Michael recommended retention of a new CIO. At the CEO’s request, Michael acted as interm-CIO to establish a new business-centric culture until a permanent CIO could be found.
Michael left to his successor a transparent and responsive business-centric culture, both inside and outside IT, along with a 5 year plan to transform IT from a cost-center to a competitive advantage.
Big Data Gave You “The Answer”. Now What?
A Vice President of Operations was tasked with implementing Big Data for a services company. But when Big Data revealed some uncomfortable results, the VP faced resistance – including the CEO who had championed Big Data. The most intractable problem was Big Data’s revelation that the sales team compensation model worked against good customer service and the company’s overall mission and bottom line. But the CEO, who came from sales, wouldn’t budge.
Michael met with the VP of Operations, the CEO and various stakeholders – first individually, and then collectively – to understand each executive’s perception of what “Big Data” was supposed to do. As is common, most of them expected (or just hoped) Big Data would reveal low-cost, high-profit insights that only required a tweak here or an adjustment there. The reality is that Big Data can often put dollar amounts on the pro’s and con’s of long-standing internal conflicts, bringing those conflicts to the surface.
Michael placed the Big Data insights in a business context and guided the executive team through the choices of being gut-driven or data-driven. After some frank but long-overdue internal discussions, the company revamped the sales and account management compensation structure to align everyone’s interest, including, specifically, reducing the over-promising by sales that had long plagued the company with high client turnover. The immediate results were lower cost per customer, higher profit per customer and vastly improved relations between sales and account management. Moreover, the company settled on employee retention and product design as the next focus areas for Big Data.
Using Data, Stopping Waste
A regional services company was renegotiating its 3-year $1,500,000 IT service contracts and management had a hunch a better deal was possible. A much better deal. But it would require a skilled negotiator with both technical knowledge and a keen understanding of how users actually used technology.
Michael was brought in to negotiate lower contracts without jeopardizing existing relationships. Michael first reviewed thousands of hours of software usage and identified two opportunities for improvement: 1) pay only for exactly those products and services which were actually used, which Michael estimated would save about 20%, and 2) get most aggressive on price where there was overlap between vendors for similar or identical offerings, which Michael estimated would save roughly 25%.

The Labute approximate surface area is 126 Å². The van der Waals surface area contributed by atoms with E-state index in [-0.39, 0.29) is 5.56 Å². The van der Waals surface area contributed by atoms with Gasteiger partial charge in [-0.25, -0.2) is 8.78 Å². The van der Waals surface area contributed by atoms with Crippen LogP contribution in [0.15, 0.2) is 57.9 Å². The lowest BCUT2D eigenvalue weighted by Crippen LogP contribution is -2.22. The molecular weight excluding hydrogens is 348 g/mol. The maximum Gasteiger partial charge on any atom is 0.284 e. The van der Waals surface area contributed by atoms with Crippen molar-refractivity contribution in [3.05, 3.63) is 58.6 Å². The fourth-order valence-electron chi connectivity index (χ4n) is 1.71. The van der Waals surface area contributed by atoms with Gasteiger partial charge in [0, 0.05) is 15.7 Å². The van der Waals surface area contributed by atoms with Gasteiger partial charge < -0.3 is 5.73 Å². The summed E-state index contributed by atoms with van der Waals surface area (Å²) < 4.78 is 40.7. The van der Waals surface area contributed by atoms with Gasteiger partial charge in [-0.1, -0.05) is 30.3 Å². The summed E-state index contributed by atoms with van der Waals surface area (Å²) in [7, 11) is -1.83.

Management’s hunch has been right: they were overpaying. By a lot. As an attorney who negotiated for a living, Michael was able to secure the next 3 years of service contracts — which were more aligned with actual usage — for only $650,000, for a savings of around $850,000. Better technology, less than half the cost.
Bridging the Gap From Overhyped Technology To Actual Results
A company’s attempt to understand and implement a Big Data solution resulted in a Big Mess — specifically, conflicting Big Data software packages that couldn’t talk to each other or existing systems, for a very expensive ROI of zero. The CEO had lost faith in his IT team to move from managing networks and databases to understand data as a strategic asset.
Michael conducted an enterprise-wide data audit to evaluate the alignment of the company’s strategic data needs with its current data assets and IT expertise. Based on the results, Michael worked to bridge the culture gap between IT and management to pivot the culture of decision making away from gut-driven and towards data-driven, with new responsibilities and roles for both IT and management.
At completion, Michael had:
- facilitated consensus on which of the 5 Big Data technologies matched the company’s strategic objectives and current IT capabilities,
- used his legal and tech backgrounds to help IT select and negotiate with Big Data vendors to ensure that vendor’s delivered on their promises, and
- established continuing metrics to position the company to target appropriate Big Data talent and exploit new Big Data technologies going forward.